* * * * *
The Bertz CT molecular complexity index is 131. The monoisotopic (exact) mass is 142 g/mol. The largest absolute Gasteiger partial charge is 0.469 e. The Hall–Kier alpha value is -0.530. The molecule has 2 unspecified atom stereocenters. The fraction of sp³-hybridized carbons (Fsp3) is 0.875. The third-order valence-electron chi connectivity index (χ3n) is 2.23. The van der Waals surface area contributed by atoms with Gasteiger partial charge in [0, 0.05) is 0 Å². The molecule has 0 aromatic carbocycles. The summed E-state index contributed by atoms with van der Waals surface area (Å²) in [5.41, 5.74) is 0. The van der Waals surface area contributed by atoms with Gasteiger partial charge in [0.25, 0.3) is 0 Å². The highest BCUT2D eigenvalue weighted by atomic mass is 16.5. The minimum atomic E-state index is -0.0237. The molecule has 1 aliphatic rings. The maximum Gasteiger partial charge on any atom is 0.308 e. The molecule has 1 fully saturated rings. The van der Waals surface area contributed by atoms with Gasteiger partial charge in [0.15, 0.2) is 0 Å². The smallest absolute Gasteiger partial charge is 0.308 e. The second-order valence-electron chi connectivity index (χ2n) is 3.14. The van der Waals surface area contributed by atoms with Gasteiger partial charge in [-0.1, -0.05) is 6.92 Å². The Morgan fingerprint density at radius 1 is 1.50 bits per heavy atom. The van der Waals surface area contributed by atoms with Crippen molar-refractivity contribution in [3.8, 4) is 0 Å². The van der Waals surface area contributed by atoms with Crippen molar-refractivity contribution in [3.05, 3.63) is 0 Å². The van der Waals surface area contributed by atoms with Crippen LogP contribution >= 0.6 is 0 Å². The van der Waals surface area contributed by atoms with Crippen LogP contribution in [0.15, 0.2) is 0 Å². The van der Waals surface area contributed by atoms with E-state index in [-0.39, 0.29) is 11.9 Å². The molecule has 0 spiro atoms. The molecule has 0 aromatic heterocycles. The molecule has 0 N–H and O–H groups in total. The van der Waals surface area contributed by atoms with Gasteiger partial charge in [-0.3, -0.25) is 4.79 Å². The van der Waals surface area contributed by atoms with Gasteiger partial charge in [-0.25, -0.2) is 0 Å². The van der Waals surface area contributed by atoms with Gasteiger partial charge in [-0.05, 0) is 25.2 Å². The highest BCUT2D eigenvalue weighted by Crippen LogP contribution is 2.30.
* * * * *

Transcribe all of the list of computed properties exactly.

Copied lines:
The Bertz CT molecular complexity index is 131. The monoisotopic (exact) mass is 142 g/mol. The largest absolute Gasteiger partial charge is 0.469 e. The Hall–Kier alpha value is -0.530. The molecule has 2 unspecified atom stereocenters. The fraction of sp³-hybridized carbons (Fsp3) is 0.875. The third-order valence-electron chi connectivity index (χ3n) is 2.23. The van der Waals surface area contributed by atoms with Gasteiger partial charge in [0, 0.05) is 0 Å². The molecule has 0 aromatic carbocycles. The summed E-state index contributed by atoms with van der Waals surface area (Å²) in [5.41, 5.74) is 0. The van der Waals surface area contributed by atoms with Gasteiger partial charge in [0.25, 0.3) is 0 Å². The highest BCUT2D eigenvalue weighted by atomic mass is 16.5. The minimum atomic E-state index is -0.0237. The molecule has 1 aliphatic rings. The maximum Gasteiger partial charge on any atom is 0.308 e. The molecule has 1 fully saturated rings. The van der Waals surface area contributed by atoms with Gasteiger partial charge in [0.15, 0.2) is 0 Å². The smallest absolute Gasteiger partial charge is 0.308 e. The second-order valence-electron chi connectivity index (χ2n) is 3.14. The van der Waals surface area contributed by atoms with Gasteiger partial charge in [-0.1, -0.05) is 6.92 Å². The Morgan fingerprint density at radius 1 is 1.50 bits per heavy atom. The van der Waals surface area contributed by atoms with Crippen molar-refractivity contribution in [3.8, 4) is 0 Å². The van der Waals surface area contributed by atoms with Crippen molar-refractivity contribution in [3.05, 3.63) is 0 Å². The van der Waals surface area contributed by atoms with Crippen LogP contribution >= 0.6 is 0 Å². The van der Waals surface area contributed by atoms with Crippen LogP contribution in [0.15, 0.2) is 0 Å². The van der Waals surface area contributed by atoms with E-state index in [-0.39, 0.29) is 11.9 Å². The molecule has 0 spiro atoms. The molecule has 0 aromatic heterocycles. The molecule has 0 N–H and O–H groups in total. The van der Waals surface area contributed by atoms with Gasteiger partial charge in [-0.3, -0.25) is 4.79 Å². The van der Waals surface area contributed by atoms with Gasteiger partial charge in [-0.25, -0.2) is 0 Å². The van der Waals surface area contributed by atoms with Gasteiger partial charge in [-0.05, 0) is 25.2 Å². The highest BCUT2D eigenvalue weighted by Crippen LogP contribution is 2.30.